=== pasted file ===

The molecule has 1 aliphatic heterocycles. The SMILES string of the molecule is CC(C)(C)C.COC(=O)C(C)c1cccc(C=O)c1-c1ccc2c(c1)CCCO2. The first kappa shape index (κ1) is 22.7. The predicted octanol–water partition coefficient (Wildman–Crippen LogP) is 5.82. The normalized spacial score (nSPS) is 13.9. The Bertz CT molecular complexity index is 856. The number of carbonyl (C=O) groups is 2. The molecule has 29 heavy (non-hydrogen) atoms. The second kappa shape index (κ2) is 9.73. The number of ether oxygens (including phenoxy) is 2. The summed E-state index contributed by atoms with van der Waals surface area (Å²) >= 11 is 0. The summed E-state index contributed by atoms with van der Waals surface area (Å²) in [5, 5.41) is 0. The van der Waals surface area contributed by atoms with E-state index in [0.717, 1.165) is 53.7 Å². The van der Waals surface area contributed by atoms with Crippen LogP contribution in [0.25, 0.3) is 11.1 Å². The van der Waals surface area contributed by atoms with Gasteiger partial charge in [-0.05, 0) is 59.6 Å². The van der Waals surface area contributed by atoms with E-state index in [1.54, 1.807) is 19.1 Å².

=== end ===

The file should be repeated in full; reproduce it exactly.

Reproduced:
The molecule has 1 aliphatic heterocycles. The SMILES string of the molecule is CC(C)(C)C.COC(=O)C(C)c1cccc(C=O)c1-c1ccc2c(c1)CCCO2. The first kappa shape index (κ1) is 22.7. The predicted octanol–water partition coefficient (Wildman–Crippen LogP) is 5.82. The normalized spacial score (nSPS) is 13.9. The Bertz CT molecular complexity index is 856. The number of carbonyl (C=O) groups is 2. The molecule has 29 heavy (non-hydrogen) atoms. The second kappa shape index (κ2) is 9.73. The number of ether oxygens (including phenoxy) is 2. The summed E-state index contributed by atoms with van der Waals surface area (Å²) >= 11 is 0. The summed E-state index contributed by atoms with van der Waals surface area (Å²) in [5, 5.41) is 0. The van der Waals surface area contributed by atoms with E-state index in [0.717, 1.165) is 53.7 Å². The van der Waals surface area contributed by atoms with Crippen LogP contribution in [0.25, 0.3) is 11.1 Å². The van der Waals surface area contributed by atoms with Gasteiger partial charge in [-0.05, 0) is 59.6 Å². The van der Waals surface area contributed by atoms with E-state index in [1.54, 1.807) is 19.1 Å².